A: Mayong as a place always fascinated me because of all the legends and myths associated with it. I thought it would be a fascinating subject to tackle in a documentary. My childhood friend and neighbor in Guwahati, Jayanta Goswami, who is the producer of the National Award-winning cult Assamese film “Mon Jai”, came forward to produce “Mayong: Myth/Reality”, and I made the film with a small but talented crew. It was a great learning experience for me. During my research for the film, I received immense help from Lokendra Hazarika, a teacher in Mayong Government Higher Secondary School, and Utpal Nath, a local college lecturer. Both of them have done a lot of research and documentation work in Mayong and they guided me a lot during the making of the film. They also appeared in my film.
Q7. How did the idea of making your second documentary film, Songs of the Blue Hills (2013), a feature-length documentary on contemporary Naga folk music, occur to you?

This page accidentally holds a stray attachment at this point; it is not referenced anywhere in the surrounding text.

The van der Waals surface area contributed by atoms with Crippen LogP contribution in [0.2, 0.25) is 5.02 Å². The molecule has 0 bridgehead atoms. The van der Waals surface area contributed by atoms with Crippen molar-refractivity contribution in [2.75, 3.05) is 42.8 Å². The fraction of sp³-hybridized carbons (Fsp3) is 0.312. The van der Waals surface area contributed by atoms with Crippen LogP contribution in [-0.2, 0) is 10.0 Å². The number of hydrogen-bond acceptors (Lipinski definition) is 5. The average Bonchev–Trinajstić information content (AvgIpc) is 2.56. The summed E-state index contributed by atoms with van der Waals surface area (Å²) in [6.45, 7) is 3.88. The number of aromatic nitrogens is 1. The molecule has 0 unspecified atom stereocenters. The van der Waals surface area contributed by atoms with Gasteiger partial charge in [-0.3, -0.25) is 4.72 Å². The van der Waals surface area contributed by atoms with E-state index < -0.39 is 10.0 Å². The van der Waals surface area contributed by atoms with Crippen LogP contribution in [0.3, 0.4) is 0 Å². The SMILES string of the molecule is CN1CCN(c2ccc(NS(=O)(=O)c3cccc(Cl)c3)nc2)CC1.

A: The Nagas are a conglomeration of a number of tribes who are hugely rich in folk culture and traditions. Each tribe has a tradition of folk music and oral storytelling, which are very, very interesting in their musicality. I had heard a Naga choir in Delhi, whose music was rooted in their tradition and yet was modern. I was intrigued by this and thought it could be interesting to explore how young and contemporary musicians in Nagaland are practicing their traditional folk music. The fact that Nagaland is the only state in the country to have a department to exclusively promote music further raised my interest. During that time, I happened to meet senior officials of Centre for Cultural Resources and Training (CCRT) at an event and just off the cuff asked if they would be interested in making a documentary on the subject. And they asked me to submit a proposal. That’s how it happened.